“I had been selling my CDs from my website so it seemed a good idea to sell tickets to the gigs that way too — the concerts were open to the public but I targeted the marketing to people I knew liked my music.
“The song sequence was decided to fit the live gig audience rather than the CD listener and we changed some of that in the studio because the sequence fitted the CD better. There are some minor effects added in the studio but no overdubs — it’s all live and of course that shows in places! I recorded 29 songs and 25 of those were good enough to keep. That was a real surprise — I had thought if I got 15 ‘keepers’ that would be great.”
Were there out-of-the-ordinary things that you did because it was a live album?
“I just did what I do on stage, although the audience knew it was for a live CD and I spoke about it a lot. There were second takes on a couple of songs to allow for audience participation, but that’s all…If a song I sang on the night didn’t make it onto the album it was because there was something not quite right about the recording or the performance. Obviously I couldn’t record every song I’ve ever written and/or recorded, so I just looked at all my songs and chose the ones that felt right. Pure caprice!”
What would it have taken for you to have cancelled the concerts?
“If I hadn’t been fully fit and able to sing at my best I would still have done the gigs but I wouldn’t have released the CD. I would have had to be in hospital or totally unable to speak to have cancelled the concerts. I can count the times I’ve done that on one hand!”
Prior to recording the CD, how did you view live albums? And has your view changed?
“Well, I knew that there was a whole lot more to it than just setting up a microphone at a gig! I had always liked live albums — my favourites are Joni Mitchell’s Miles of Aisles and Chris and Julie’s Stages. I like both of them because the recording quality is fabulous and there’s not too much talking. Intros are fine the first thirty times, but after that... I don’t know that my view has changed since making one myself.”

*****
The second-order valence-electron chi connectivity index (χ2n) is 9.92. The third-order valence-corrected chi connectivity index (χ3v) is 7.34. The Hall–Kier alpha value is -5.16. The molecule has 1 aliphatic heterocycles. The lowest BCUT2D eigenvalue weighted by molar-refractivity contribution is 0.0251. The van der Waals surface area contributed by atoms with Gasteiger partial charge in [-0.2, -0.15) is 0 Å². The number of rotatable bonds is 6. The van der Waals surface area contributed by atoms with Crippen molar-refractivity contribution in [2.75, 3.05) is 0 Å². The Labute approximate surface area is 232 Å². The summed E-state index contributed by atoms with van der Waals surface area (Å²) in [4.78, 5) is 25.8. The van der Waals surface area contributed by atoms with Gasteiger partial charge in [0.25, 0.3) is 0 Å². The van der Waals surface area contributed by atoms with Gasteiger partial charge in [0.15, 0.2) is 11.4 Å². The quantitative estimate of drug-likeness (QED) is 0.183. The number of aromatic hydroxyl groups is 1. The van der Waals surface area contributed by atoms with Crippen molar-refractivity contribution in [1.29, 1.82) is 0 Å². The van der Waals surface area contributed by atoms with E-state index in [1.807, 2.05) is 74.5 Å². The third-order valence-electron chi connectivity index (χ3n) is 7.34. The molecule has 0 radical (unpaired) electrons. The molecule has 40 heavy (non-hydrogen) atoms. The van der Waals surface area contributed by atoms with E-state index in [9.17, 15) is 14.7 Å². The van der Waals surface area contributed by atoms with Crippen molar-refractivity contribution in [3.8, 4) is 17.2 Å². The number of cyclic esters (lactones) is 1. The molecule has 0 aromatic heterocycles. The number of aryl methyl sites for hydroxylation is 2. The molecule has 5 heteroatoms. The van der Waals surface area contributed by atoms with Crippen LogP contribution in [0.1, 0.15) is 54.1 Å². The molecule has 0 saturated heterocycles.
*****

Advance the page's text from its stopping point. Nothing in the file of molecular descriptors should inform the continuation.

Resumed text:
When did you hear the raw concert recordings?
“I heard the raw recordings in the car on my way to Sydney for Christmas and I couldn’t believe how good they sounded. I knew then that the CD would be exactly what I had wanted it to be!”
What was your involvement in the post-concert production process?
“I was in the studio for almost all of the mixing, which Siiri and I did over Easter 2007 and in the weeks after, and I had the final say on every track, including which intros would stay and which would go. I chose the photos for the cover and booklet and instructed the designers about what I wanted for the feel of that. Elly Mantzaris at Black Widow Design has been designing my album covers for years and she’s great about suggestions, although there were very few needed for this one! Elly had been at one of the concerts so she understood what the CD was about.”
When did you hear the final recording? And what was your reaction?
“I played the whole CDs when I got home from the studio after the final mixing day — and I was really happy with the sound and the feel. And now, with the album released, I must say I’m pretty pleased with it!”
SUE BARRETT is an Australian music writer, with a special interest in women in music. She was in the audience on 1 and 2 December 2006 when Judy Small: Live at The Artery was recorded.
One of Sue’s earlier articles, ‘Revelation in the Studio: Women Producers and Engineers’ (featuring Jen Anderson, Tret Fure, Leslie Ann Jones, Karen Kane, Joan Lowe, Siiri Metsar, Susan Rogers and Darleen Wilson), can be found at here.